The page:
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Gonadotropin-Releasing Hormone Agonist (GnRH-a) Therapy for Endometriosis

Examples

Gonadotropin-releasing hormone agonists

Generic Name Brand Name
goserelin Zoladex
leuprolide Lupron Depot
nafarelin Synarel

How these medicines are taken

  • Leuprolide is injected into muscle (intramuscularly) once a month. It is also available in a dose that lasts for 3 months.
  • Nafarelin is sprayed into the nose (intranasally) twice a day.
  • Goserelin 3.6 mg pellet is injected under the skin of the abdomen (subcutaneously) once every 28 days. Your body gradually absorbs the pellet.

How It Works

GnRH-a therapy decreases production of the hormone estrogen to the levels women have after menopause. This decrease:

  • Stops menstrual periods.
  • Stops the growth and reduces the size of endometriosis sites.

GnRH-a therapy is limited to a short period of time (3 to 6 months). For some women, the benefits of treatment are only a temporary solution, lasting several months. For others, relief is long-lasting.

Why It Is Used

Gonadotropin-releasing hormone agonist (GnRH-a) therapy is widely used to shrink endometriosis implants, which relieves pain. GnRH-a therapy is usually a second-choice treatment that is used when several months of birth control pill therapy have not been effective.

GnRH-a therapy is sometimes used before surgery to make implants easier to remove. This can help reduce the amount of scar tissue created by the surgery.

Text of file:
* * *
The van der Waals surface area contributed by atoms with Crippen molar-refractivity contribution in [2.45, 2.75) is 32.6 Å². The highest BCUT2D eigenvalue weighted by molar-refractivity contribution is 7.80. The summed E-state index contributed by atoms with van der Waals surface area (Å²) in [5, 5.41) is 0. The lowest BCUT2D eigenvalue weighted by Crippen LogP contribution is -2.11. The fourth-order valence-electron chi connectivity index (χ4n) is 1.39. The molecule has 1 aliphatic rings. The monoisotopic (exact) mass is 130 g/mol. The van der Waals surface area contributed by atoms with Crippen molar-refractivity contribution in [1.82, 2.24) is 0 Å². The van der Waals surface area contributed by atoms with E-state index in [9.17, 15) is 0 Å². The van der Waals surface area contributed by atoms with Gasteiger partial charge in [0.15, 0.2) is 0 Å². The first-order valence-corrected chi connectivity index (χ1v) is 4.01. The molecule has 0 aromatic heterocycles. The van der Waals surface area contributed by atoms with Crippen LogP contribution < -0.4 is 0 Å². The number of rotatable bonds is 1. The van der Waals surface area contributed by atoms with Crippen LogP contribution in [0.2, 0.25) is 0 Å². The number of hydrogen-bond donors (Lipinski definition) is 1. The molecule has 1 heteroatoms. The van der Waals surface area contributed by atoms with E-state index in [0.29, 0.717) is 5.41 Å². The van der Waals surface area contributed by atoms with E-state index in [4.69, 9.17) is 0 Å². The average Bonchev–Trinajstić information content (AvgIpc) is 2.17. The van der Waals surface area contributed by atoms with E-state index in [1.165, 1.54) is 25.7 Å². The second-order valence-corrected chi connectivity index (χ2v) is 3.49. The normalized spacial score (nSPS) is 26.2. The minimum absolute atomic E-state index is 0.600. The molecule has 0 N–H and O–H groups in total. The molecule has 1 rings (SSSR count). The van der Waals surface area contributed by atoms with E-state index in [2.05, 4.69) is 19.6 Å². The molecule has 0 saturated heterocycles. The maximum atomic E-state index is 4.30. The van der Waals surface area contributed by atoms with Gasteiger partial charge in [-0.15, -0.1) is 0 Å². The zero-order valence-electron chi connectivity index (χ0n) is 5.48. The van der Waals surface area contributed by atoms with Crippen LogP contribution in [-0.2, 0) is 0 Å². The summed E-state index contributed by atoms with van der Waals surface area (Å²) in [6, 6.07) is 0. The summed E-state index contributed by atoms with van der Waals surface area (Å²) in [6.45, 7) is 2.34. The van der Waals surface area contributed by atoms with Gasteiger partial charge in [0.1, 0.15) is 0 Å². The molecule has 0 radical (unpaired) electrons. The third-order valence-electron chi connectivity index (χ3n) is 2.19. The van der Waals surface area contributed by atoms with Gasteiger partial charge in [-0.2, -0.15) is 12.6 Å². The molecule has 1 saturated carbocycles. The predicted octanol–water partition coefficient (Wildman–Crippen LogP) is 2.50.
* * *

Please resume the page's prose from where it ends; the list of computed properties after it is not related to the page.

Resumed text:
GnRH-a therapy can't be used as an infertility treatment. (But it may be used before in vitro fertilization.1)

How Well It Works

Like all hormone therapies and surgery for endometriosis, GnRH-a therapy does not cure the disease.

Up to 90% of women report full or partial pain relief after 6 months of GnRH-a therapy. Treatment also shrinks endometriosis implants in about 90% of women.2

GnRH-a therapy after surgery can extend pain relief by preventing the growth of new or returning endometriosis.3

Pain recurrence

After GnRH-a treatment, or any other hormone therapy, endometriosis pain can return.2

  • Each year, up to 20% of all women treated will have pain return after hormone treatment.
  • About 37% of women who use hormone therapy for mild endometriosis have pain 5 years later.
  • About 74% of women who use hormone therapy for severe endometriosis have pain 5 years later.

Side Effects

All medicines have side effects. But many people don't feel the side effects, or they are able to deal with them. Ask your pharmacist about the side effects of each medicine you take. Side effects are also listed in the information that comes with your medicine.

Here are some important things to think about:

  • Usually the benefits of the medicine are more important than any minor side effects.
  • Side effects may go away after you take the medicine for a while.
  • If side effects still bother you and you wonder if you should keep taking the medicine, call your doctor. He or she may be able to lower your dose or change your medicine. Do not suddenly quit taking your medicine unless your doctor tells you to.